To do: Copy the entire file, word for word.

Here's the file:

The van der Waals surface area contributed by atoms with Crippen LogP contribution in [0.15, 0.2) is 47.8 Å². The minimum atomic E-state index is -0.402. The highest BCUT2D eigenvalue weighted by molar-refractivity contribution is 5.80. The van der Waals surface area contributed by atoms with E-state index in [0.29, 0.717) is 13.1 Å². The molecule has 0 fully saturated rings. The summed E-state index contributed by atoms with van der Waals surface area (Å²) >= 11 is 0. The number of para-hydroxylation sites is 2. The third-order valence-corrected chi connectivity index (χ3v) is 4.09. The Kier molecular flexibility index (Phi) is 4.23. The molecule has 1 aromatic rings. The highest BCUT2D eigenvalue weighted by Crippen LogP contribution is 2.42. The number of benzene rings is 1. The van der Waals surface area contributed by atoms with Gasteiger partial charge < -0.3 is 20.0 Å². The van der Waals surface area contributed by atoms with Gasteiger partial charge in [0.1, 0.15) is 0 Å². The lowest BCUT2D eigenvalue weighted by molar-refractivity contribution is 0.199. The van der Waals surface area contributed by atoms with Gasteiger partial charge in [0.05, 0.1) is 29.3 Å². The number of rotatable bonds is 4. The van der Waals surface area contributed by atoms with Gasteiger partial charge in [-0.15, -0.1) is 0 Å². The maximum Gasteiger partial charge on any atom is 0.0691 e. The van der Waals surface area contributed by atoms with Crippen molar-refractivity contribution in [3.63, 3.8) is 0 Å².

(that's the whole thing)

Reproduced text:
The van der Waals surface area contributed by atoms with Crippen LogP contribution in [0.15, 0.2) is 47.8 Å². The minimum atomic E-state index is -0.402. The highest BCUT2D eigenvalue weighted by molar-refractivity contribution is 5.80. The van der Waals surface area contributed by atoms with E-state index in [0.29, 0.717) is 13.1 Å². The molecule has 0 fully saturated rings. The summed E-state index contributed by atoms with van der Waals surface area (Å²) >= 11 is 0. The number of para-hydroxylation sites is 2. The third-order valence-corrected chi connectivity index (χ3v) is 4.09. The Kier molecular flexibility index (Phi) is 4.23. The molecule has 1 aromatic rings. The highest BCUT2D eigenvalue weighted by Crippen LogP contribution is 2.42. The number of benzene rings is 1. The van der Waals surface area contributed by atoms with Gasteiger partial charge < -0.3 is 20.0 Å². The van der Waals surface area contributed by atoms with Gasteiger partial charge in [0.1, 0.15) is 0 Å². The lowest BCUT2D eigenvalue weighted by molar-refractivity contribution is 0.199. The van der Waals surface area contributed by atoms with Gasteiger partial charge in [0.05, 0.1) is 29.3 Å². The number of rotatable bonds is 4. The van der Waals surface area contributed by atoms with Gasteiger partial charge in [-0.15, -0.1) is 0 Å². The maximum Gasteiger partial charge on any atom is 0.0691 e. The van der Waals surface area contributed by atoms with Crippen molar-refractivity contribution in [3.63, 3.8) is 0 Å².